With its January 25th decision in SuperShuttle DFW Inc., the National Labor Relations Board (NLRB) altered its stance on the independent contractor standard. In a 3-1 vote, the NLRB amended its previous decision in FedEx Home Delivery (2014), asserting that a worker’s classification under the National Labor Relations Act (NLRA) should depend largely on the traditional common-law standard rather than economic factors.
The Common-Law Standard and Entrepreneurial Opportunity
Prior to the 2014 FedEx decision, the National Labor Relations Board (NLRB) relied solely on the common-law standard to determine workers’ status. The primary considerations of the common-law standard are as follows:
- The type of relationship the parties believe they are creating
- The length of time the person is employed
- If the employer or the worker supplies the tools and place of work
- The method of payment, whether by the time worked or by the job
- The extent of control which, by an agreement, the company may exercise over the details of the work
- Whether the work is usually done under the direction of the employer or by a specialist without supervision
While the 2014 decision considered these common-law principles, it put an increased focus on economic factors related to the working relationship and made independent contractor status more difficult to achieve. The 2014 decision asserted that workers’ entrepreneurial opportunity - the measure of control a worker has in directing his/her loss or gain - should be a key factor in determining independent contractor status.
Under the 2014 standard, if the dynamics of the working relationship demonstrate that the employer exercises substantial control over the worker’s perceived economic dependency, the worker is likely an employee. However, if the worker maintains substantial control over his/her own economic dependency, he/she is likely an independent contractor.
SuperShuttle DFW Inc. Decision
With its recent decision, the NLRB reverted to a more measured approach - noting that while economic dependency and entrepreneurial opportunity are important considerations, they should not overrule common-law factors. In SuperShuttle DFW Inc., the NLRB used this approach to analyze the working relationship between parent company SuperShuttle DFW and SuperShuttle’s drivers. Prior to 2005, the drivers were SuperShuttle DFW employees. They were paid an hourly wage, assigned scheduled shifts, and transported passengers in company-provided vans.
SuperShuttle DFW switched to a franchise model in 2005. Drivers now sign non-negotiable one-year Unit Franchise Agreements (UFAs) with SuperShuttle DFW. These UFAs establish the required fees, vehicle requirements, and conduct rules for franchisees. As part of the franchise agreement, franchisees pay an initial franchise fee, a flat weekly fee, and a decal fee for the right to use the SuperShuttle brand and its dispatch & reservation gadgetry. Passenger pay rates and the timing of passenger pickup windows are set by the parent company. Franchisees must wear parent company uniforms and provide receipts to passengers. Franchisees submit weekly receipts, trip sheets, and vouchers to SuperShuttle DFW and are reimbursed for fares collected.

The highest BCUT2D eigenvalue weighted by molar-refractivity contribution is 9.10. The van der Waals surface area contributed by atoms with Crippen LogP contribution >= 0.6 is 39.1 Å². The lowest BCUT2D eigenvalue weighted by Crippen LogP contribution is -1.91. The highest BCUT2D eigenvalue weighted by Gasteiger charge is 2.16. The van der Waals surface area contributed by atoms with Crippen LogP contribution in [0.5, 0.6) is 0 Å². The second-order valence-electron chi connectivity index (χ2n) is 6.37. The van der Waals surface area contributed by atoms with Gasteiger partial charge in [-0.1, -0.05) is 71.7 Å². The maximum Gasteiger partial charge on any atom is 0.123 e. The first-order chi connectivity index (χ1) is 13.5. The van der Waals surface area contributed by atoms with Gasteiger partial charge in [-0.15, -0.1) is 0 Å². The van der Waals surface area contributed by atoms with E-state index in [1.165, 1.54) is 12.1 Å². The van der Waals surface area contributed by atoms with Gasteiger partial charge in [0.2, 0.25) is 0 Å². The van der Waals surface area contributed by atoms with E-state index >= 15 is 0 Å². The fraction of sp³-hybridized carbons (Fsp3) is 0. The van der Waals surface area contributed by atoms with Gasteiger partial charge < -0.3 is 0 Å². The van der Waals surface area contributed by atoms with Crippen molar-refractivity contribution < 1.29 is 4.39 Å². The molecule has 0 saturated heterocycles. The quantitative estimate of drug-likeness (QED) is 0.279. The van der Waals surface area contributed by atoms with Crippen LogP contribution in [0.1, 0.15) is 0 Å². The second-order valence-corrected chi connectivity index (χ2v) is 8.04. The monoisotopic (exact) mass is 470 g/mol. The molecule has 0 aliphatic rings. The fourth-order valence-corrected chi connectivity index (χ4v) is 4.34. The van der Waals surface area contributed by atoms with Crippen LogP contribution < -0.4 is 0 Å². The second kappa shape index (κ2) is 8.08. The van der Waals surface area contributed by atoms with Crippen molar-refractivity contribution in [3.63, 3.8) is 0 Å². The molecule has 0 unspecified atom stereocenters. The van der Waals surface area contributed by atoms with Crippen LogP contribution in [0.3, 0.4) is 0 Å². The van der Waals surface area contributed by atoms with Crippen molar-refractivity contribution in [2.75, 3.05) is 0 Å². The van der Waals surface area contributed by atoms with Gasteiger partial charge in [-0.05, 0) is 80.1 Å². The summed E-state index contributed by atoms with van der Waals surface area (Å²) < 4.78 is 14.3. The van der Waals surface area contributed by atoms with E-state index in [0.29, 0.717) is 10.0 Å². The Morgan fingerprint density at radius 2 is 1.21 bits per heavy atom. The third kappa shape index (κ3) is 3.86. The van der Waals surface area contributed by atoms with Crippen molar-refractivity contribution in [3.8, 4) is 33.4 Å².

SuperShuttle DFW Employees?
Despite the control that SuperShuttle DFW has over its franchisee drivers, including the fact that drivers perform the core of the company’s work, the NLRB majority ruled that the franchisees are no longer employees upon reviewing the economic and common-law factors. Franchisees supply their own shuttle vans and are responsible for gas, maintenance, tolls, and related costs. Drivers have no set schedules and keep the money they earn. They have the power to accept or decline transport requests and can increase their earnings by soliciting transport service contracts with area hotels. Although they do have some responsibility to a parent company, franchisees are ultimately responsible for their own gain or loss. In the view of the NLRB majority, such responsibility--coupled with the application of the common-law standard--makes the drivers independent contractors rather than employees of SuperShuttle.
Common-Law Standard Impact on Employers
The NLRB’s decision affirms the importance of the common-law standard in determining whether workers should be classified as employees or independent contractors. However, employers should pay attention to state and local rulings regarding independent contractor tests, as these rulings may require different or additional considerations when it comes to classifying workers. For example, it is unlikely that state departments of unemployment compensation would arrive at the same result. Employers also need to be aware of the legal distinctions between employees and independent contractors. Payroll taxes, workers' compensation, discrimination, leave, and unemployment are all issues that are handled differently depending on a worker’s classification.
How Redstone GCI Can Help
RGCI has a team of Human Resource consultants to assist your organization with questions regarding the independent contractor standard. From human resources audits, development of polices and procedures, to compliance concerns, let us guide your team in managing your HR needs. We offer training and consulting packages for companies of all sizes. Reach out to us to help you with your HR needs.